# How do you evaluate the integral int cos^3xsin^3x?

Jan 4, 2017

$= \frac{1}{4} {\sin}^{4} x - \frac{1}{6} {\sin}^{6} x + C$

#### Explanation:

We want to rewrite so that either sine or cosine is all by itself with a power of $1$ and use a u-substitution to eliminate it, leaving all terms in u that are easier to integrate.

$= \int \cos x \left({\cos}^{2} x {\sin}^{3} x\right)$

Rewrite ${\cos}^{2} x$ using the pythagorean identity ${\sin}^{2} x + {\cos}^{2} x = 1$.

$= \int \cos x \left(1 - {\sin}^{2} x\right) {\sin}^{3} x \mathrm{dx}$

$= \int \cos x \left({\sin}^{3} x - {\sin}^{5} x\right) \mathrm{dx}$

The derivative of $\sin x$ is $\cos x$. Accordingly, we take the substitution $u = \sin x$. Then $\mathrm{du} = \cos x \mathrm{dx}$ and $\mathrm{dx} = \frac{\mathrm{du}}{\cos} x$

$= \int \cos x \left({u}^{3} - {u}^{5}\right) \cdot \frac{\mathrm{du}}{\cos} x$

This will eliminate, leaving us only with u's.

$= \int {u}^{3} - {u}^{5} \mathrm{du}$

Integrate using ${x}^{n} \mathrm{dx} = {x}^{n + 1} / \left(n + 1\right) + C$.

$= \frac{1}{4} {u}^{4} - \frac{1}{6} {u}^{6} + C$

Resubstitute:

$= \frac{1}{4} {\left(\sin x\right)}^{4} - \frac{1}{6} {\left(\sin x\right)}^{6} + C$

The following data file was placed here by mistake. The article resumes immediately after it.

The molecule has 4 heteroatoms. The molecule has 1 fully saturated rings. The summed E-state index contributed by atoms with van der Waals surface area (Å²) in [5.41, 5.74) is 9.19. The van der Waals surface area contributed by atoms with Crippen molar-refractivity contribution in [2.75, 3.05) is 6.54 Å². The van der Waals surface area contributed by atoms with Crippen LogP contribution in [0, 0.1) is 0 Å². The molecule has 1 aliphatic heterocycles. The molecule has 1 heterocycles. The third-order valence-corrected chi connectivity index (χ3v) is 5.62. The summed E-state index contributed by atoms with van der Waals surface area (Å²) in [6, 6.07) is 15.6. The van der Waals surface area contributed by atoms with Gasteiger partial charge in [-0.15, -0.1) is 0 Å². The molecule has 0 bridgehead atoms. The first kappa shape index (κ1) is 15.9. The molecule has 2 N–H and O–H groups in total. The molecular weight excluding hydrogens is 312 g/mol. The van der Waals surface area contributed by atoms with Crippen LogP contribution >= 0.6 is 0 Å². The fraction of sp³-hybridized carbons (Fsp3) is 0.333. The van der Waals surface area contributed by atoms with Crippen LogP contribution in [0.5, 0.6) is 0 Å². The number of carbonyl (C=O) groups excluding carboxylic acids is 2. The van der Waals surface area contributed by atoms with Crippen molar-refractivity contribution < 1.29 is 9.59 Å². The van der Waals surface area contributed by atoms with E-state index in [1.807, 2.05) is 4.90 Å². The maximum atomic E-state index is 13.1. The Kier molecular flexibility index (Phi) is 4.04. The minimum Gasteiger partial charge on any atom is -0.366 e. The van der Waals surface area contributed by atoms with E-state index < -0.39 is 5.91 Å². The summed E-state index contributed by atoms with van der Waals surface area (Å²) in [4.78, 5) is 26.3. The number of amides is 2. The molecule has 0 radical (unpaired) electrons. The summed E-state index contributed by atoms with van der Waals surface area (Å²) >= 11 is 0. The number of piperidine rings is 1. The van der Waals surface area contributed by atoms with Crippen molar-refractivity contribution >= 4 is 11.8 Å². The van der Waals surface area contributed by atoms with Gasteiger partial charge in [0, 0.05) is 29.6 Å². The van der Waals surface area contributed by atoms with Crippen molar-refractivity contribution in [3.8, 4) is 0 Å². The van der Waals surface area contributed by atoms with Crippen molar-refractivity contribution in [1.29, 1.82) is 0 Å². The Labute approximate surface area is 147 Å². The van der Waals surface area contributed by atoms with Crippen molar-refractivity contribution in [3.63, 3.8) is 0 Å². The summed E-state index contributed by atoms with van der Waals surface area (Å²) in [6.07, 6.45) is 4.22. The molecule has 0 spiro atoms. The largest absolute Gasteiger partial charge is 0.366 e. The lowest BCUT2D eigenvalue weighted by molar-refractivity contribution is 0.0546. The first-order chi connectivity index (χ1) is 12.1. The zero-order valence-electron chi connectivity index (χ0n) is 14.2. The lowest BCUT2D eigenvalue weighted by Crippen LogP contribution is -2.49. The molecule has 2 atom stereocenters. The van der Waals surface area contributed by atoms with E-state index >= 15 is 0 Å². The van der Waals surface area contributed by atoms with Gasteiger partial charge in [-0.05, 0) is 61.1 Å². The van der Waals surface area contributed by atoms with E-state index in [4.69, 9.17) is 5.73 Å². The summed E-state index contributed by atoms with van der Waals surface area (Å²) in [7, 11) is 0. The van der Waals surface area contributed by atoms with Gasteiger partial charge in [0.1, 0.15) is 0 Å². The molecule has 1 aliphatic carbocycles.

$= \frac{1}{4} {\sin}^{4} x - \frac{1}{6} {\sin}^{6} x + C$

Hopefully this helps!

Jan 4, 2017

The answer is $= \frac{1}{192} \cos 6 x - \frac{3}{64} \cos 2 x + C$

#### Explanation:

${\cos}^{3} x = \frac{1}{4} \left(\cos 3 x + 3 \cos x\right)$

${\sin}^{3} x = \frac{1}{4} \left(3 \sin x - \sin 3 x\right)$

${\cos}^{3} x \cdot {\sin}^{3} x = \frac{1}{16} \left(\cos 3 x + 3 \cos x\right) \left(3 \sin x - \sin 3 x\right)$

$= \frac{1}{16} \left(3 \cos 3 x \sin x - \cos 3 x \sin 3 x + 9 \cos x \sin x - 3 \sin 3 x \cos x\right)$

$9 \cos x \sin x = \frac{9}{2} \sin 2 x$

$\cos 3 x \sin 3 x = \frac{1}{2} \sin 6 x$

$- 3 \sin 3 x \cos x + 3 \cos 3 x \sin x = - 3 \left(\sin \left(3 x - x\right)\right) = - 3 \sin 2 x$

Therefore,

${\cos}^{3} x \cdot {\sin}^{3} x = \frac{1}{16} \left(\frac{9}{2} \sin 2 x - 3 \sin 2 x - \frac{1}{2} \sin 6 x\right)$

$= \frac{3}{32} \sin 2 x - \frac{1}{32} \sin 6 x$

So,

$\int {\cos}^{3} x \cdot {\sin}^{3} x \mathrm{dx} = \frac{3}{32} \int \sin 2 x \mathrm{dx} - \frac{1}{32} \int \sin 6 x \mathrm{dx}$

$= \left(\frac{3}{32} \cdot - \cos 2 x \cdot \frac{1}{2}\right) - \left(\frac{1}{32} \cdot - \cos 6 x \cdot \frac{1}{6}\right) + C$

$= \frac{1}{192} \cos 6 x - \frac{3}{64} \cos 2 x + C$